The amount of oil extracted is expressed as a percentage of the residual oil after flushing with water (% ROIP).

Table 3 below also reports the adsorption of the surfactant, determined by the difference between the amount injected and the amount recovered on leaving the rock. It is expressed in mg of anionic surfactants per gram of rock.

TABLE 3 Adsorption Experiment (mg/g) % ROIP without Rhodasurf LA12 0.55 20.8% with Rhodasurf LA12 0.23   53%

EXAMPLE 4

Use of a Compound of Formula (I) for an Enhanced Recovery of Hydrocarbon

In this example, Rhodasurf® LA12 was used as desorbent in an experiment reproducing the conditions of an enhanced oil recovery (tertiary recovery experiment), for carbonate-based reservoirs, for which the adsorption of the anionic surfactants is particularly high. Lavoux limestone is used as representative rock. The brine is a sodium chloride solution (72 g/L).

To do this, a sample of rock (core sample) was placed under conditions representing a mature oil reservoir (condition referred to as residual oil saturation) according to a known methodology.

An enhanced recovery (tertiary) was then performed under the following conditions:

    • (i) injection of a solution of a surfactant (mixture of sodium olefin sulfonate and of alkyl ether sulfate—8 g/L) and of a polymer (Flopaan 3330S sold by SNF—2 g/L), and also 1 g/L of Rhodasurf LA12. A total injection of 0.8 volume of pore (0.5 PV) of this formulation; and then
    • (ii) injection of 1.5 PV of solution comprising the polymer (2 g/L) and 2 g/L of Rhodasurf LA12;
    • (iii) injection of 2 PV of brine.

For comparative purposes, the same experiment was repeated, the only difference being that the solution of step (i) did not contain any Rhodasurf LA12.

The amounts of oil extracted in each of the two experiments (with and without use of Rhodasurf LA12) are reported in the table below.

The amount of oil extracted is expressed as a percentage of the residual oil after flushing with water (% ROIP).

Table 4 below also reports the adsorption of the surfactant, determined by the difference between the amount injected and the amount recovered on leaving the rock. It is expressed in mg of anionic surfactants per gram of rock.

TABLE 4 Experiment adsorption (mg/g) % ROIP without Rhodasurf LA12 0.57   16% with Rhodasurf LA12 0.42 38.4%

Claims

1. A process of enhanced oil recovery by surfactant flooding from an oil reservoir of an underground formation comprising the steps of: in which: for inhibiting the anionic-surfactant retention phenomena in the oil reservoir, in which, the nonionic surfactant compound of formula (I) is introduced by at least one of the steps selected from the group consisting of:

introducing into the oil reservoir a fluid comprising at least an aqueous medium and at least one water-soluble anionic surfactant,
introducing into the oil reservoir at least one nonionic surfactant, being injected in aqueous solution, selected from the compounds of formula (I) below: R—O—(—CH2—CH(—CH3)—O—)m—(—CH2—CH2—O—)n—H  (I)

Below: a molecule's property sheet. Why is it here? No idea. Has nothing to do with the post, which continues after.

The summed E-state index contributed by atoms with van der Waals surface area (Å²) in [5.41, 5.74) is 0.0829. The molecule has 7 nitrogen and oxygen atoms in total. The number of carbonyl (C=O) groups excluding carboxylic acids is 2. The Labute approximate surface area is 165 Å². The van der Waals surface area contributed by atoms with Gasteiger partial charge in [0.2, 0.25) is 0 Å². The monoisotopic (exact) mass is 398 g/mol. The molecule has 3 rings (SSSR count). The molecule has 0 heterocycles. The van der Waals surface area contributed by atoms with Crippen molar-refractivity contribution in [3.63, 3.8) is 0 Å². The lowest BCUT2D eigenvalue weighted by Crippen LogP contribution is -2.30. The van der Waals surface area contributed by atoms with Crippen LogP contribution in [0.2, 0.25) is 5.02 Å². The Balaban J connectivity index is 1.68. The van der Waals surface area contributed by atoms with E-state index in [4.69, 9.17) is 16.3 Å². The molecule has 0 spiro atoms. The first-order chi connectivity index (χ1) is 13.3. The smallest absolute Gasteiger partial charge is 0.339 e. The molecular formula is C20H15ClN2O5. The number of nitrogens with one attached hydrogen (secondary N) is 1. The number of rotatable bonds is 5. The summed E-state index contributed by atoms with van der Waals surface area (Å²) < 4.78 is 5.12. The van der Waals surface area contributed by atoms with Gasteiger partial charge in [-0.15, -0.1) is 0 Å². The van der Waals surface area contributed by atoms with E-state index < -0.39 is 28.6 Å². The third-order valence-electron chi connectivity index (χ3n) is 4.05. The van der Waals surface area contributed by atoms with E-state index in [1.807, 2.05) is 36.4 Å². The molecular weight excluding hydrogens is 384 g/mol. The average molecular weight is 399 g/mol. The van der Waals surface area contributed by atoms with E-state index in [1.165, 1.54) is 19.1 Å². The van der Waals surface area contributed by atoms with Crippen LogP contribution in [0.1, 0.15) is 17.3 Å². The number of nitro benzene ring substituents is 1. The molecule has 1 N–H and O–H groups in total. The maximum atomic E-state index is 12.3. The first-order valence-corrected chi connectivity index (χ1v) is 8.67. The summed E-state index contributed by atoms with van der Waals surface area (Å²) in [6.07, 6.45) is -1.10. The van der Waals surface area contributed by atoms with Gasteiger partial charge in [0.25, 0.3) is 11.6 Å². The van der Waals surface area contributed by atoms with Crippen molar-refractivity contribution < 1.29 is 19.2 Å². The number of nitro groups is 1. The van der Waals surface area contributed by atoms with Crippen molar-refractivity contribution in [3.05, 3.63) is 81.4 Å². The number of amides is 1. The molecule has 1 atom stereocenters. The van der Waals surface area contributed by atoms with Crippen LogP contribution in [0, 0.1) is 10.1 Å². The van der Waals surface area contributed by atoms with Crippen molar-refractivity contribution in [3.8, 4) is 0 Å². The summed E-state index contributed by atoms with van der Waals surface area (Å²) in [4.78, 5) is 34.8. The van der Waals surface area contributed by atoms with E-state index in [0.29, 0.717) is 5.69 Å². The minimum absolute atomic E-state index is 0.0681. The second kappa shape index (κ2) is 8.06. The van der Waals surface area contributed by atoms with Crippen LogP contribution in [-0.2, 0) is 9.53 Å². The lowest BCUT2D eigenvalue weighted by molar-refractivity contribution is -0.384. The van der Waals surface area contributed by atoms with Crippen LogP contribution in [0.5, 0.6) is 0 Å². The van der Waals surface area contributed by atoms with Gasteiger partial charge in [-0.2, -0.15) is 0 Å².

R is a dodecyl group —(CH2)11—(CH3);
m is a number ranging from 0 to 20;
n is a number greater than m and between 5 and 40;
introduced at least partly in combination with said anionic surfactant as an anti-retention agent for said anionic surfactants;
introduced as a sacrificial agent at least partly prior to said anionic surfactant to prevent the anionic surfactant retention effect; and
introduced subsequently to said anionic surfactant as an anti-retention agent for said anionic surfactants;
after said introducing of the anionic and nonionic surfactants fluid conveying the oil and the anionic surfactant leaves the underground formation.

2. The process as claimed in claim 1, in which the nonionic surfactant of formula (I) is used for desorbing anionic surfactants trapped beforehand in the reservoir, the nonionic surfactant of formula (I) being injected in aqueous solution into the oil reservoir into which these anionic surfactants have been adsorbed beforehand.

3. The process as claimed in claim 2, in which the anionic surfactant is

at least one anionic agent selected from the group consisting of sulfonate type anionic agents, sulfate type anionic agents, and mixtures thereof.

4. The process as claimed in claim 2, in which the anionic surfactants are surfactants of carboxylate, phosphate and/or phosphonate type, or surfactants of zwitterionic nature.

5. The process as claimed in claim 2, in which the anionic surfactant is selected from:

at least one anionic agent of sulfate type;
mixtures of anionic surfactants comprising both one or more anionic agents of sulfonate type and one or more anionic agents of sulfate type.

6. The process as claimed in claim 1, in which the nonionic surfactant of formula (I) is introduced in combination with said anionic surfactants, and is used as an anionic-surfactant anti-retention agent in the oil reservoir.

7. The process as claimed in claim 1, in which the nonionic surfactant of formula (I) is introduced into the reservoir prior to the injection of anionic surfactants, as a sacrificial agent, for preventing the anionic-surfactant retention effect, by limiting the amount of anionic surfactants that become adsorbed.

8. The process as claimed in claim 1, in which the nonionic surfactant of formula (I) or the mixture of nonionic surfactants of formula (I) being injected in aqueous solution is at a concentration of less than 5 g/L.

9. The process as claimed in claim 8, wherein said concentration is between 0.1 and 4 g/L.

10. The process as claimed in claim 9, wherein said concentration is between 0.5 and 2 g/L.

11. The process as claimed in claim 1, in which the nonionic surfactant of formula (I) is used in combination with at least one viscosity-enhancing polymer.

12. The process as claimed in claim 11, wherein the viscosity enhancing polymer is selected from the group consisting of hydrophilic polymers including homopolymers, copolymers or terpolymers, polymers of modified or unmodified alkyl acrylate type, optionally bearing substituents, 2-acrylamido-2-methylpropanesulfonic acid, N,N-dimethylacrylamide, vinylpyrrolidone, dimethylaminoethyl methacrylate, acrylic acid, vinyl acetate, vinylsulfonic acid or methacrylic acid groups; biopolymers, guars or xanthan gum is introduced into the oil reservoir.